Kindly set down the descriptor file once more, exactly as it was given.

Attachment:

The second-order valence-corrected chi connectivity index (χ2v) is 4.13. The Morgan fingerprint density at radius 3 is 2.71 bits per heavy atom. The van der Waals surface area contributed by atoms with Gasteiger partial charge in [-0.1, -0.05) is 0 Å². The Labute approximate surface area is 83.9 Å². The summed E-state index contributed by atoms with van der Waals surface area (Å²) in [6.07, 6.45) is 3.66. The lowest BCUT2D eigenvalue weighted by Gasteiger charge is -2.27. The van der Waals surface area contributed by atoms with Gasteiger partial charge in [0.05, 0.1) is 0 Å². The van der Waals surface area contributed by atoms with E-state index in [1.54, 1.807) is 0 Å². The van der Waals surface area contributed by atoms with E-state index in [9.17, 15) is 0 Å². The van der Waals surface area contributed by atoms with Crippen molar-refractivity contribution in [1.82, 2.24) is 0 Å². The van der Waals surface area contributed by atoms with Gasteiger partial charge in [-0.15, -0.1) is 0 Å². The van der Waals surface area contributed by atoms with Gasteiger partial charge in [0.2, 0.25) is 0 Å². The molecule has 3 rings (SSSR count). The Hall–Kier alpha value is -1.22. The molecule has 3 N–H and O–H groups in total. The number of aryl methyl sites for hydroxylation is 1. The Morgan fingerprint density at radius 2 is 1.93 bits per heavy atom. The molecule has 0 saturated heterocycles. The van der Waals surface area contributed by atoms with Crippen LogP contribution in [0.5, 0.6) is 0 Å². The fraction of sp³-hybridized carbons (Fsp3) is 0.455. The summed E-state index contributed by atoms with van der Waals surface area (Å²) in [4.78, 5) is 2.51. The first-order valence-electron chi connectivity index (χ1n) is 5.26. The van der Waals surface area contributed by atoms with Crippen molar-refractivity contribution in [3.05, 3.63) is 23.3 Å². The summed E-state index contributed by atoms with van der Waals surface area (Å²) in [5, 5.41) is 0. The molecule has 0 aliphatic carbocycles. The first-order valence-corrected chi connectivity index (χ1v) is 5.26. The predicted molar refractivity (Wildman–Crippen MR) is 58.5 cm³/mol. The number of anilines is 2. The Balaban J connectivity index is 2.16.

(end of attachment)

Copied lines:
The second-order valence-corrected chi connectivity index (χ2v) is 4.13. The Morgan fingerprint density at radius 3 is 2.71 bits per heavy atom. The van der Waals surface area contributed by atoms with Gasteiger partial charge in [-0.1, -0.05) is 0 Å². The Labute approximate surface area is 83.9 Å². The summed E-state index contributed by atoms with van der Waals surface area (Å²) in [6.07, 6.45) is 3.66. The lowest BCUT2D eigenvalue weighted by Gasteiger charge is -2.27. The van der Waals surface area contributed by atoms with Gasteiger partial charge in [0.05, 0.1) is 0 Å². The van der Waals surface area contributed by atoms with E-state index in [1.54, 1.807) is 0 Å². The van der Waals surface area contributed by atoms with E-state index in [9.17, 15) is 0 Å². The van der Waals surface area contributed by atoms with Crippen molar-refractivity contribution in [1.82, 2.24) is 0 Å². The van der Waals surface area contributed by atoms with Gasteiger partial charge in [-0.15, -0.1) is 0 Å². The van der Waals surface area contributed by atoms with Gasteiger partial charge in [0.2, 0.25) is 0 Å². The molecule has 3 rings (SSSR count). The Hall–Kier alpha value is -1.22. The molecule has 3 N–H and O–H groups in total. The number of aryl methyl sites for hydroxylation is 1. The Morgan fingerprint density at radius 2 is 1.93 bits per heavy atom. The molecule has 0 saturated heterocycles. The van der Waals surface area contributed by atoms with Crippen LogP contribution in [0.5, 0.6) is 0 Å². The fraction of sp³-hybridized carbons (Fsp3) is 0.455. The summed E-state index contributed by atoms with van der Waals surface area (Å²) in [4.78, 5) is 2.51. The first-order valence-electron chi connectivity index (χ1n) is 5.26. The van der Waals surface area contributed by atoms with Crippen molar-refractivity contribution in [3.05, 3.63) is 23.3 Å². The summed E-state index contributed by atoms with van der Waals surface area (Å²) in [5, 5.41) is 0. The molecule has 0 aliphatic carbocycles. The first-order valence-corrected chi connectivity index (χ1v) is 5.26. The predicted molar refractivity (Wildman–Crippen MR) is 58.5 cm³/mol. The number of anilines is 2. The Balaban J connectivity index is 2.16.